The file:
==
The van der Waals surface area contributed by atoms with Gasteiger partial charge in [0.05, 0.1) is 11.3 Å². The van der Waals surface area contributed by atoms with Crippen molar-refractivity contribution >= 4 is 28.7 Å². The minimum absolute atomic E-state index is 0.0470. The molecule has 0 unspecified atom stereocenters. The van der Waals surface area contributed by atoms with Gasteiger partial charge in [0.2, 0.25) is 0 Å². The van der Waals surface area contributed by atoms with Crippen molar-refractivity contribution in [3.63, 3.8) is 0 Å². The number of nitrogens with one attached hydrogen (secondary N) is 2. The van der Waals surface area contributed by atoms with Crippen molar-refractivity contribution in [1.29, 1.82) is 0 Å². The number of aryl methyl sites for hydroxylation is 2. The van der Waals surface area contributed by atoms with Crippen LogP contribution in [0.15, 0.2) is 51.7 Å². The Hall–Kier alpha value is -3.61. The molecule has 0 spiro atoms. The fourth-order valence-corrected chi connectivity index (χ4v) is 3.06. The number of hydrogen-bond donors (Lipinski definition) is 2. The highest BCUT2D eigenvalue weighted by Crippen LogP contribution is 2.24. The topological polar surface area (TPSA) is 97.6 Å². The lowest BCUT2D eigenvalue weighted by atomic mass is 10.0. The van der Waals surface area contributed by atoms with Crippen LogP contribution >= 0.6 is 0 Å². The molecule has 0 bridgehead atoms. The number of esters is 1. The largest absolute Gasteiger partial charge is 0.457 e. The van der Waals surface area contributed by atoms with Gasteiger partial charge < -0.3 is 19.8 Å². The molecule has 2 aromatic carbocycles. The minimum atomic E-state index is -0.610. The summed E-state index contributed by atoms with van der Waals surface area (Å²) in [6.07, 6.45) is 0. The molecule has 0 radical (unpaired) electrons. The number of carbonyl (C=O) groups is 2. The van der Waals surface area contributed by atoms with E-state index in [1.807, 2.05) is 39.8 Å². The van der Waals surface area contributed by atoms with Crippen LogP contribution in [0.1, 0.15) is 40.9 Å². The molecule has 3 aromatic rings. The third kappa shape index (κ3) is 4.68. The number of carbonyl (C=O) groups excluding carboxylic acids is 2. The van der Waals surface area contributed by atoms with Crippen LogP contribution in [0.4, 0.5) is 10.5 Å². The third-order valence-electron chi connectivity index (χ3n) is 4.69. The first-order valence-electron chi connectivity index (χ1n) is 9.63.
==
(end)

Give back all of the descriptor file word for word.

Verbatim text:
The van der Waals surface area contributed by atoms with Gasteiger partial charge in [0.05, 0.1) is 11.3 Å². The van der Waals surface area contributed by atoms with Crippen molar-refractivity contribution >= 4 is 28.7 Å². The minimum absolute atomic E-state index is 0.0470. The molecule has 0 unspecified atom stereocenters. The van der Waals surface area contributed by atoms with Gasteiger partial charge in [0.2, 0.25) is 0 Å². The van der Waals surface area contributed by atoms with Crippen molar-refractivity contribution in [3.63, 3.8) is 0 Å². The number of nitrogens with one attached hydrogen (secondary N) is 2. The van der Waals surface area contributed by atoms with Crippen molar-refractivity contribution in [1.29, 1.82) is 0 Å². The number of aryl methyl sites for hydroxylation is 2. The van der Waals surface area contributed by atoms with Crippen LogP contribution in [0.15, 0.2) is 51.7 Å². The Hall–Kier alpha value is -3.61. The molecule has 0 spiro atoms. The fourth-order valence-corrected chi connectivity index (χ4v) is 3.06. The number of hydrogen-bond donors (Lipinski definition) is 2. The highest BCUT2D eigenvalue weighted by Crippen LogP contribution is 2.24. The topological polar surface area (TPSA) is 97.6 Å². The lowest BCUT2D eigenvalue weighted by atomic mass is 10.0. The van der Waals surface area contributed by atoms with Crippen LogP contribution >= 0.6 is 0 Å². The molecule has 0 bridgehead atoms. The number of esters is 1. The largest absolute Gasteiger partial charge is 0.457 e. The van der Waals surface area contributed by atoms with Gasteiger partial charge < -0.3 is 19.8 Å². The molecule has 2 aromatic carbocycles. The minimum atomic E-state index is -0.610. The summed E-state index contributed by atoms with van der Waals surface area (Å²) in [6.07, 6.45) is 0. The molecule has 0 radical (unpaired) electrons. The number of carbonyl (C=O) groups is 2. The van der Waals surface area contributed by atoms with E-state index in [1.807, 2.05) is 39.8 Å². The van der Waals surface area contributed by atoms with Crippen LogP contribution in [0.1, 0.15) is 40.9 Å². The molecule has 3 aromatic rings. The third kappa shape index (κ3) is 4.68. The number of carbonyl (C=O) groups excluding carboxylic acids is 2. The van der Waals surface area contributed by atoms with Crippen LogP contribution in [0.4, 0.5) is 10.5 Å². The third-order valence-electron chi connectivity index (χ3n) is 4.69. The first-order valence-electron chi connectivity index (χ1n) is 9.63.